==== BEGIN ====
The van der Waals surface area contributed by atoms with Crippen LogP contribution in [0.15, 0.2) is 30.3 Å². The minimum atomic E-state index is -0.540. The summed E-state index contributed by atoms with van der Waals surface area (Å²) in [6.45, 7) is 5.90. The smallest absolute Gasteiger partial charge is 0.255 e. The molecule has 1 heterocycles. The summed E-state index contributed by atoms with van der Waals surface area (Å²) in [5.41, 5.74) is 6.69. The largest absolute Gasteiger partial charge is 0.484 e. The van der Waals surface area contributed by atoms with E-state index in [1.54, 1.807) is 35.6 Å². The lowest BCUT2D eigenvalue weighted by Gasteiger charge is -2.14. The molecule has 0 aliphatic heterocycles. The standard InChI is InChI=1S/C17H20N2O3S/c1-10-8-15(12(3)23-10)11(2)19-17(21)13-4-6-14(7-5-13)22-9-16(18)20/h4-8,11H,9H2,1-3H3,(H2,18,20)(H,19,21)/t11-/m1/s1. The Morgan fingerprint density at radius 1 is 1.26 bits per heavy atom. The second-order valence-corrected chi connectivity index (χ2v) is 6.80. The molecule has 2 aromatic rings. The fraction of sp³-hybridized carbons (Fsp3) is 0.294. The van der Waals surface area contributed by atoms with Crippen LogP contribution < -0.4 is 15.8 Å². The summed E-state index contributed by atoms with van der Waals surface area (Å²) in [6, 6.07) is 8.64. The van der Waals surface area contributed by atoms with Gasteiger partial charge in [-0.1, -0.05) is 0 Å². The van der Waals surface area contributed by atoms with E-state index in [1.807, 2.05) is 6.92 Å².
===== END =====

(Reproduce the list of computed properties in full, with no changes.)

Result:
The van der Waals surface area contributed by atoms with Crippen LogP contribution in [0.15, 0.2) is 30.3 Å². The minimum atomic E-state index is -0.540. The summed E-state index contributed by atoms with van der Waals surface area (Å²) in [6.45, 7) is 5.90. The smallest absolute Gasteiger partial charge is 0.255 e. The molecule has 1 heterocycles. The summed E-state index contributed by atoms with van der Waals surface area (Å²) in [5.41, 5.74) is 6.69. The largest absolute Gasteiger partial charge is 0.484 e. The van der Waals surface area contributed by atoms with E-state index in [1.54, 1.807) is 35.6 Å². The lowest BCUT2D eigenvalue weighted by Gasteiger charge is -2.14. The molecule has 0 aliphatic heterocycles. The standard InChI is InChI=1S/C17H20N2O3S/c1-10-8-15(12(3)23-10)11(2)19-17(21)13-4-6-14(7-5-13)22-9-16(18)20/h4-8,11H,9H2,1-3H3,(H2,18,20)(H,19,21)/t11-/m1/s1. The Morgan fingerprint density at radius 1 is 1.26 bits per heavy atom. The second-order valence-corrected chi connectivity index (χ2v) is 6.80. The molecule has 2 aromatic rings. The fraction of sp³-hybridized carbons (Fsp3) is 0.294. The van der Waals surface area contributed by atoms with Crippen LogP contribution < -0.4 is 15.8 Å². The summed E-state index contributed by atoms with van der Waals surface area (Å²) in [6, 6.07) is 8.64. The van der Waals surface area contributed by atoms with Gasteiger partial charge in [-0.1, -0.05) is 0 Å². The van der Waals surface area contributed by atoms with E-state index in [1.807, 2.05) is 6.92 Å².